In his historical chronicle, Hermann records the death of his own mother Hiltrud in 1052. He wrote an inscription for his mother's grave in Altshausen which shows his deep love and devotion to her. He requested that he be buried beside his mother and, only two years later, this remarkable man died and his wishes were carried out. He had requested that his disciple, Berthold of Reichenau, should take wax tablets on which his writings were recorded and have these made into manuscripts. Indeed, it is because Berthold faithfully carried out Hermann's request that so much of Hermann's work was preserved. Hermann also requested that Berthold continue to record the chronicle which he had taken as far as the year 1054. He certainly did continue the chronicle but there is some doubt as to how far he continued it since we know that it was later extended by others. Several authors saw the chronicle continue up to the year 1175 and it appears that Berthold died in 1088.

References (show)

  1. C Kren, Biography in Dictionary of Scientific Biography (New York 1970-1990).
    See THIS LINK.
  2. Biography in Encyclopaedia Britannica.
  3. H Hansjakob, Hermann der Lahme (Mainz, 1885).
  4. H Oesch, Berno und Hermann von Reichenau als Musiktheoretiker (Publikationen der Schweizerischen Musikforschenden Gesellschaft, Berne, 1961).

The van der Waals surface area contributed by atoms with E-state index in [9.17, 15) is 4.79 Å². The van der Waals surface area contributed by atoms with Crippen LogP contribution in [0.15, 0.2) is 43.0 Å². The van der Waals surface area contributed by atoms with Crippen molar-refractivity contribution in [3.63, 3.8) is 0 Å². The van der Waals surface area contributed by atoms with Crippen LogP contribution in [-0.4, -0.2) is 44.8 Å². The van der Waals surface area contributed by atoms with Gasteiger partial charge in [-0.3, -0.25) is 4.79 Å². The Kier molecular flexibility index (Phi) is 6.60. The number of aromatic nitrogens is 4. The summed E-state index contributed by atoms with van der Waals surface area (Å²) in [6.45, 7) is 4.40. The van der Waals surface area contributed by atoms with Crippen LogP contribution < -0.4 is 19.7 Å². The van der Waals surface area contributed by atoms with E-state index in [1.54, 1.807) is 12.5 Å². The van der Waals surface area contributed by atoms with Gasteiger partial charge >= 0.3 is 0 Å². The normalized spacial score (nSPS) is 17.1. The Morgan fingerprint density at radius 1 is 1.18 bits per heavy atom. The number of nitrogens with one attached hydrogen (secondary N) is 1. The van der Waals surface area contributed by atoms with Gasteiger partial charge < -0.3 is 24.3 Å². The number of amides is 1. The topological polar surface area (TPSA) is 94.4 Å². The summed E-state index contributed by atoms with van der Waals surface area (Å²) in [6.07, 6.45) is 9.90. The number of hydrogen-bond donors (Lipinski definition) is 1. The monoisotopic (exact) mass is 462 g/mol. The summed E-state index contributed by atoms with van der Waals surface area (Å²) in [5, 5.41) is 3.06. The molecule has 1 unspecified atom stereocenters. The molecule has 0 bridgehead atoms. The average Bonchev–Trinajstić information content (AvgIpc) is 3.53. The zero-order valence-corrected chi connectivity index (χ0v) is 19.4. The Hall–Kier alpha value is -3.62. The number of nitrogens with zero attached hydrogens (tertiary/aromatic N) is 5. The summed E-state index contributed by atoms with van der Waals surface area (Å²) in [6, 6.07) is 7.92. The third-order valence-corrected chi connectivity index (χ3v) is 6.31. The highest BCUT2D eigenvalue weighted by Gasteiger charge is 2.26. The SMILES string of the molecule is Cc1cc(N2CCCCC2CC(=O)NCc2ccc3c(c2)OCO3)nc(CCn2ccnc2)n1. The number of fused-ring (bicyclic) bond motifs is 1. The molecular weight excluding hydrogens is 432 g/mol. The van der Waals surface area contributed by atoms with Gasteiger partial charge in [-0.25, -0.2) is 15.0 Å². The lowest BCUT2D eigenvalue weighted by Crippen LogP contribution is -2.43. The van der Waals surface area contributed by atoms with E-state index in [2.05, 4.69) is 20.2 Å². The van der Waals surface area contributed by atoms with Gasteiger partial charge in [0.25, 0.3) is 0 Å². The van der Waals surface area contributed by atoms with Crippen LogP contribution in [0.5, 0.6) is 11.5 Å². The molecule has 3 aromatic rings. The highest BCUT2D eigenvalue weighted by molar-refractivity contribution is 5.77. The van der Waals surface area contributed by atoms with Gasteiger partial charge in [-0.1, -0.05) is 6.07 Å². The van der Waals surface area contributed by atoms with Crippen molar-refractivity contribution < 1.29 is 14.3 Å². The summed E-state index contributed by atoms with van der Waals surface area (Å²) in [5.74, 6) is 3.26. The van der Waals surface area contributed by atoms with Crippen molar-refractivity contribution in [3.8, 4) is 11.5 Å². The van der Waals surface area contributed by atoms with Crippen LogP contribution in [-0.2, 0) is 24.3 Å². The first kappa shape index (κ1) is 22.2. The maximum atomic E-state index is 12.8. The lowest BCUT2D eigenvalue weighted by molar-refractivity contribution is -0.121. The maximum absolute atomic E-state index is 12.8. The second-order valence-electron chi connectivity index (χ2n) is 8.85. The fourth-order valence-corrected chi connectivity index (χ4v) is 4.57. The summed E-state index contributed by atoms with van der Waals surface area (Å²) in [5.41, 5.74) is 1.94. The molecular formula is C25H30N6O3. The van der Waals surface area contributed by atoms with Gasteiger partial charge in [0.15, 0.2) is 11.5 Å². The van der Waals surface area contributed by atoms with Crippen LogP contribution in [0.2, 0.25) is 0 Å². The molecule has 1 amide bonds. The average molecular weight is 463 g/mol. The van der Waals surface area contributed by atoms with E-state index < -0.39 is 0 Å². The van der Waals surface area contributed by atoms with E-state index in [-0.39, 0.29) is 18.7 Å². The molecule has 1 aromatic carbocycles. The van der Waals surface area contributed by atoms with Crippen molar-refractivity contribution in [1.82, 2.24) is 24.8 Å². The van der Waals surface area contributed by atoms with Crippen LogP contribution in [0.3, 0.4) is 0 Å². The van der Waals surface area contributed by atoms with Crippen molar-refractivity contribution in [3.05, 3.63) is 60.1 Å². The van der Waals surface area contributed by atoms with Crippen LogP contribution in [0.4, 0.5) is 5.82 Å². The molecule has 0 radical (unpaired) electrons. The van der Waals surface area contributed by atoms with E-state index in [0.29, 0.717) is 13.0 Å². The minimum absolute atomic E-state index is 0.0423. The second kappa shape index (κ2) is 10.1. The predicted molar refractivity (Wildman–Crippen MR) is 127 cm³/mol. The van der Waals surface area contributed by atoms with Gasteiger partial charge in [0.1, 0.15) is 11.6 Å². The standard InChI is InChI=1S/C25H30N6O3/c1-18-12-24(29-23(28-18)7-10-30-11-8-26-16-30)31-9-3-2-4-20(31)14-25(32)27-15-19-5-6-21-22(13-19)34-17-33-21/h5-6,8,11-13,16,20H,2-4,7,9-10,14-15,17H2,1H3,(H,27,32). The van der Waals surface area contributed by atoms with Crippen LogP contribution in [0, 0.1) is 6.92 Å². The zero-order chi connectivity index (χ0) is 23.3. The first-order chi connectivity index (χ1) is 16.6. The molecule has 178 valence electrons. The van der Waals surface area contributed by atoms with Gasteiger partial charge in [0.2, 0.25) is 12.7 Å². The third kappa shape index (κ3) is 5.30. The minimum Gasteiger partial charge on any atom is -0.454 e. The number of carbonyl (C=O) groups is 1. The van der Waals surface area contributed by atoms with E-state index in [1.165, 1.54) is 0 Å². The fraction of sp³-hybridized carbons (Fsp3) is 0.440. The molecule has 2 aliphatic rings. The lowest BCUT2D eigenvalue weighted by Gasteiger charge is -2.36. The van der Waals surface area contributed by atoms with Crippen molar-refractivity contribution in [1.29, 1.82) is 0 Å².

5. C Brunhölzl, Thoughts on the illness of Hermann von Reichenau (1019-1054), Sudhoffs Arch. 83 (2) (1999), 239-243.
  6. F Brunhölzl, Hermann von Reichenau, Neue Deutsche Biographie 8 (1969), 649-650.
  7. M Cantor, Vorlesungen über Geschichte der Mathematik I (Leipzig, 1880), 758-761.
  8. R L Crocker, Hermann's Major Sixth, Journal of the American Musicological Society 25 (1) (1972), 19-37.
  9. J Drecker, Hermannus Contractus über das Astrolab, Isis 16 (1931), 200-219.
  10. E Gruber, Hermann der Lahme und das Salve Regina
  11. J Handschin, Hermannus Contractus-Legenden - nur Legenden?, Zeitschrift für deutsches Altertum und deutsche Literatur 72 H (1/2) (1935), 1-8.
  12. J Lequeux, Hermann von Reichenau (1013-1054), Encyclopaedia Universalis.
  13. R Stollenwerk and P L Butzer, Hermannus Contractus (1013-1054), Mathematiker und-Rheumatiker?, Erbe Auftrag (Beuron) 64 (3) (1988), 197-206.
  14. L Thorndike, Of the Cylinder Called the Horologe of Travelers, Isis 13 (1) (1929), 51-52.
  15. F A Yeldham, Fraction Tables of Hermannus Contractus, Speculum 3 (2) (1928), 240-2

Additional Resources (show)

Other pages about Hermann of Reichenau:

  1. See Hermann of Reichenau on a timeline

Written by J J O'Connor and E F Robertson
Last Update July 2012